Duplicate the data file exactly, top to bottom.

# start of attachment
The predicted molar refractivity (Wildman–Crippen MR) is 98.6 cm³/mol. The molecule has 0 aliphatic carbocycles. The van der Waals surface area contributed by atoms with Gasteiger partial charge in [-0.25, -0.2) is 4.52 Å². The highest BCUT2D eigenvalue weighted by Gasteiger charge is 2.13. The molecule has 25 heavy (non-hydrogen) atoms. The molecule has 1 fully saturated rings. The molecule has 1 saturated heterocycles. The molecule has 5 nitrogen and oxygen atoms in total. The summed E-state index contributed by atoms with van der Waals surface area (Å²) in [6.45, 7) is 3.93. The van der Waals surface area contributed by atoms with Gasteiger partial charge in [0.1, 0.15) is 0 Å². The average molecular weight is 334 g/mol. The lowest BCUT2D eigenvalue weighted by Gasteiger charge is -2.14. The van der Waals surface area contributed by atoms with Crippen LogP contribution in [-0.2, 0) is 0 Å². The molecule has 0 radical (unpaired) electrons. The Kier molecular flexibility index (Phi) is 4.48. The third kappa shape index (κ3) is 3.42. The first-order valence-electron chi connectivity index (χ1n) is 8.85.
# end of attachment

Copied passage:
The predicted molar refractivity (Wildman–Crippen MR) is 98.6 cm³/mol. The molecule has 0 aliphatic carbocycles. The van der Waals surface area contributed by atoms with Gasteiger partial charge in [-0.25, -0.2) is 4.52 Å². The highest BCUT2D eigenvalue weighted by Gasteiger charge is 2.13. The molecule has 25 heavy (non-hydrogen) atoms. The molecule has 1 fully saturated rings. The molecule has 1 saturated heterocycles. The molecule has 5 nitrogen and oxygen atoms in total. The summed E-state index contributed by atoms with van der Waals surface area (Å²) in [6.45, 7) is 3.93. The van der Waals surface area contributed by atoms with Gasteiger partial charge in [0.1, 0.15) is 0 Å². The average molecular weight is 334 g/mol. The lowest BCUT2D eigenvalue weighted by Gasteiger charge is -2.14. The van der Waals surface area contributed by atoms with Crippen LogP contribution in [-0.2, 0) is 0 Å². The molecule has 0 radical (unpaired) electrons. The Kier molecular flexibility index (Phi) is 4.48. The third kappa shape index (κ3) is 3.42. The first-order valence-electron chi connectivity index (χ1n) is 8.85.